4. Trump’s own golf trips
- Secret Service golf-cart rentals alone cost taxpayers $137,000 in nine months. The payments go to Trump’s business.
Not only do Trump’s frequent golf trips burn taxpayer dollars; they also make the Trumps lots of money. The system is rather simple and, once you see how it works, you can see why Trump spent over 25% of his first year in office at his own golf clubs.
Overall, the easiest mark is the U.S. Secret Service tasked with the job of protecting Trump. As the law stands, the agency cannot receive payments from presidents. This law exists to limit potential conflicts of interest (irony alert). So the Secret Service paid $137,000 to Trump’s Florida and New Jersey properties for golf cart rentals in just the first nine months of 2017.
5. Republican fundraisers
- The Republican National Committee (RNC) spent over $300,000 at Trump properties in 2016 and 2017.
Since the Trump D.C. hotel is a block from the U.S. Justice Department and close to the White House, anyone who wants to make a contribution to Trump’s pockets simply books events there. The same goes for Trump Tower in New York and Mar-a-Lago. In 2016, the RNC spent $146,521 at Trump properties. The RNC topped that figure in 2017, when it spent $173,416. Have a policy you want Trump to support? Hold a fundraiser.
6. New real estate investors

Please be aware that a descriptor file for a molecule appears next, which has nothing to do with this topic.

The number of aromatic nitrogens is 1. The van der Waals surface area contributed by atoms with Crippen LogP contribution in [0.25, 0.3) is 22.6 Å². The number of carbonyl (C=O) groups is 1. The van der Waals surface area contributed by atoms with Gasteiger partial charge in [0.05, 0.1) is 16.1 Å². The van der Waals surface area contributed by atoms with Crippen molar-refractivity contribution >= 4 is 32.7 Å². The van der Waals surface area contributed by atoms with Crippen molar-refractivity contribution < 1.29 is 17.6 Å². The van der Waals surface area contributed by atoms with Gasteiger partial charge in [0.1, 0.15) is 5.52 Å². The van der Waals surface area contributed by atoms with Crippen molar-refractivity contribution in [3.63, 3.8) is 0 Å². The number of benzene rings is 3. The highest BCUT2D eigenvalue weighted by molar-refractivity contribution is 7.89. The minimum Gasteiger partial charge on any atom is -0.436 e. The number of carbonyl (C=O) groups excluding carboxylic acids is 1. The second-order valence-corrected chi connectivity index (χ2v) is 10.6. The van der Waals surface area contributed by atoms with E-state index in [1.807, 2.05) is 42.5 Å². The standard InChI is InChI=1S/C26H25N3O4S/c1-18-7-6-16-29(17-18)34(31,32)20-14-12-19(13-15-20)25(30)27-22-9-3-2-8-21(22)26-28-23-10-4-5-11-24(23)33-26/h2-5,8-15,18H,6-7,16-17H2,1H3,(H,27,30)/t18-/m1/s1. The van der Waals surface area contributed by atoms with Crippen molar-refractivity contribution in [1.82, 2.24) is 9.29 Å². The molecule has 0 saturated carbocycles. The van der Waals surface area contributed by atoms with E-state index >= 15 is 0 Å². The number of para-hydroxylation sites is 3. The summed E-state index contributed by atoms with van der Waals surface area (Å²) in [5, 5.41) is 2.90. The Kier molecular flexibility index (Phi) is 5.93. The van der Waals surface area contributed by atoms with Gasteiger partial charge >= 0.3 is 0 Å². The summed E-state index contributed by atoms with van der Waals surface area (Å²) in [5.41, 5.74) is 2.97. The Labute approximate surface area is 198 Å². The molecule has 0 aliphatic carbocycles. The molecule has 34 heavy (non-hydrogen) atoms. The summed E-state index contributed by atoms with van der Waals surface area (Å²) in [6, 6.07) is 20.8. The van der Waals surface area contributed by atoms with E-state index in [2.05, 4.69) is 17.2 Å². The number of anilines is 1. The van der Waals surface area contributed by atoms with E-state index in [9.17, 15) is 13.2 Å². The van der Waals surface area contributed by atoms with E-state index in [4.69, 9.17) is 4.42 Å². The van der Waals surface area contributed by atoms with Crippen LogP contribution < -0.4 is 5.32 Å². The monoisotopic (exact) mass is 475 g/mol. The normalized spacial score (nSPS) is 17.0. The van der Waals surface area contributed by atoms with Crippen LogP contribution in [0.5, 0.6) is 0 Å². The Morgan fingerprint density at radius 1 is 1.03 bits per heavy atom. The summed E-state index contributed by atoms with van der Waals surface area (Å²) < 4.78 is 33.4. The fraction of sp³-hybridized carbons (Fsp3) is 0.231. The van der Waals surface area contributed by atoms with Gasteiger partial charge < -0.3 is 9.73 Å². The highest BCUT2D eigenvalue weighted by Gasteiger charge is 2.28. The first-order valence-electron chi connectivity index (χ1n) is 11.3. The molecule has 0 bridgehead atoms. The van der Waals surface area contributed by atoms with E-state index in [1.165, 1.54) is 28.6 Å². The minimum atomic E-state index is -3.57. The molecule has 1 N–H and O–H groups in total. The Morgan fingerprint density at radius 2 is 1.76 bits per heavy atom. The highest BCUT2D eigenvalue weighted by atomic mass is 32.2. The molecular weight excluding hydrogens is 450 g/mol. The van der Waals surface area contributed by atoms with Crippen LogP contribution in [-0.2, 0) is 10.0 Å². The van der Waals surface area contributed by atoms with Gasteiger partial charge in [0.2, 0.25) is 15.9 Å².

- Disclosures reveal 2017 real estate income at $168.5 million, the highest amount recorded of any listed year.
After Trump won the election, prices of real estate at Trump Tower in New York began to skyrocket. Demand cooled off as people got to know the new president, but that didn’t stop Trump business from recording $168.5 million in revenue in 2017 — the best of any year disclosed. According to a report by USA Today, about 70% of Trump’s buyers were LLCs, so we don’t know the identity of them. Who’d want to hide such a thing?
7. The Trump online store
- The Trump Organization opened an online store in November 2017.
Want to show your #MAGA pride? Buy a made-somewhere-other-than-the-USA polo shirt that says “Trump” on the front. You can find one ($90) at Trumpstore.com site that launched in fall 2017. (It’s proudly “decorated” in America, too.) We won’t know until next year how much Trump makes off his own apparel site, but we list it here as an obvious money grab by the president and his family.
8. Holiday parties
- Mar-a-Lago’s New Year’s party tickets jumped to as much as $750 per person in 2017.
Want to rub shoulders with one of the most powerful men in the world? Any Mar-a-Lago member or guest can do so for $600 and $750 per person, respectively, at the Trump resort on New Year’s Eve. According to Politico, thos prices represent as much as $175 more than the 2016 prices. The only difference between 2017 and the prior year is Trump sat as POTUS the second time around.
It’s yet another cash grab in what was a year of monetization of the U.S. presidency. When they say America is in decline and becomes more like a Third World country every year, examples like this one don’t help. Some day, historians may call the GOP of 2017 the part of “Banana Republicans.” Actually, the conservative National Review already does.